red_poster_445-x-4451-326x32628 June 2013, Cityhall, Hong Kong and 12 July 2014, Esplanade, Singapore

After watching Hong Kong Repertory Theatre’s version of Red last year, I walked out really wanting to get a copy of the script. Their version was done very well but entirely in Chinese. While there were English surtitles which helped with some of the references (Dionysus, Apollo), there was so much food for thought that I wanted to develop post-show (trying to digest philosophy in Chinese is hard!). But as Hong Kong life goes… I very quickly forgot about acquiring the script, but still thought of the play fondly from time to time.

Recently, I watched Red again in Singapore by Blank Space Theatre. Although I was at first slightly apprehensive watching it in Singapore as was unsure about the actors and – sorry – accents (really wish I saw Eddie Redmayne and Alfred MoIina in the original version!), I was glad to watch it in English (and no accents!). And while inevitably I couldn’t help but compare the two productions, it reminded me why I loved the play so much.

John Logan did a brilliant job writing it (he also wrote the screeplays for Gladiator, The Aviator, Sweeney Todd and Skyfall). He threaded differing opinions about the value of art and the artist very well – differences due to personal values and perspectives, due to the changing times and trends, and due to the changing nature of the traditional master and apprentice relationship. The text did a brilliant job in developing the characters, both by revealing their past in bits and pieces, and by challenging their thoughts through debates. Plays about artists are really hard to do well – in part because the actor is ultimately imitating the successful artist and in part because the philosophies and ideas can easily come across as patronizing/snobbyish/pretentious. I can’t quite explain why it worked in Red though, but it did. Perhaps it’s because the play was about Rothko, and for him, there is no differentiation between life and art. You see how much he struggles with the monetary values placed on art and the hypocrisy of creating commissioned art. But of course this is all subjective (which is the beauty of art), as this play definitely divided the critics in London and New York.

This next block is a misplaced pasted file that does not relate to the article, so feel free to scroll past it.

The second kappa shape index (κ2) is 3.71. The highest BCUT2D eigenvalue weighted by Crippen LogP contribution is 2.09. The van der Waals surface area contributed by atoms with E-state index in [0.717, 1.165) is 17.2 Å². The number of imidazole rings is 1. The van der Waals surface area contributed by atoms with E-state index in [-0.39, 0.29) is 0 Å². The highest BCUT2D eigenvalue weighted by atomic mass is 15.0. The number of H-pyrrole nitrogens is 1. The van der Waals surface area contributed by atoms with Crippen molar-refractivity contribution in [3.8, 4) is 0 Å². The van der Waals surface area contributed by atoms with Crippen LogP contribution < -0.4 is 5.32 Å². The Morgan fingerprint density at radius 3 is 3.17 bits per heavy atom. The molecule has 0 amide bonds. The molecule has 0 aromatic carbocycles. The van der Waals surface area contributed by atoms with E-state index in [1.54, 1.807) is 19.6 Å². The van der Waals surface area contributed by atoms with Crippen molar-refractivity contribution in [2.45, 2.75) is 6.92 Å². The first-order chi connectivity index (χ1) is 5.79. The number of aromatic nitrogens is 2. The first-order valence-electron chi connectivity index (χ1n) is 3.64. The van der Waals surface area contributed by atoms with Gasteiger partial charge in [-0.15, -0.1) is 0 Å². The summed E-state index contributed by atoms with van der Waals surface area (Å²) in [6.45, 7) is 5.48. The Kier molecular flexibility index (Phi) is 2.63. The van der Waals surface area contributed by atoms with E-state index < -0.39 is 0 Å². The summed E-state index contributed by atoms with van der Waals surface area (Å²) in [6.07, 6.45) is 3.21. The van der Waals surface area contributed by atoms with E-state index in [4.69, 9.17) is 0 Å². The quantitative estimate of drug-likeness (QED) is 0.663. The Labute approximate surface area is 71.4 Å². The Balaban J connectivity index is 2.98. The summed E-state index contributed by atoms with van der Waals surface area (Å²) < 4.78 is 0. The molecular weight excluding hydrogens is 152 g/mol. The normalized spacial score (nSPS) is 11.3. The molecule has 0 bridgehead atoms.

photo6-webLots of inspiring things about the play! I thought HK Rep did a much better job in all aspects – lighting, set design, acting, atmospheric creation and costume. I particularly loved the scene where Rothko and his assistant frenziedly primed the canvas with sloshes of blood-red paint. Ethnicity of the actor regardless of the character’s ethnicity never bothers me. In fact, it adds points – like when I saw a Chinese Billy Eliiot – I love the blind-casting idea. Though obviously this isn’t blind-casting, since it’s an adaptation. Anyway, yes, the HK version – everything was a lot more real and not so staged. The Singapore’s fake nose and fake hair was taking it a step too far! And I never compliment Hong Kong City Hall, but as a space it’s better than Esplanade’s Studio Theatre.

So yes, while I still don’t have a copy of the play, at least now I have been reminded to get one. Off to hunt for it now…!


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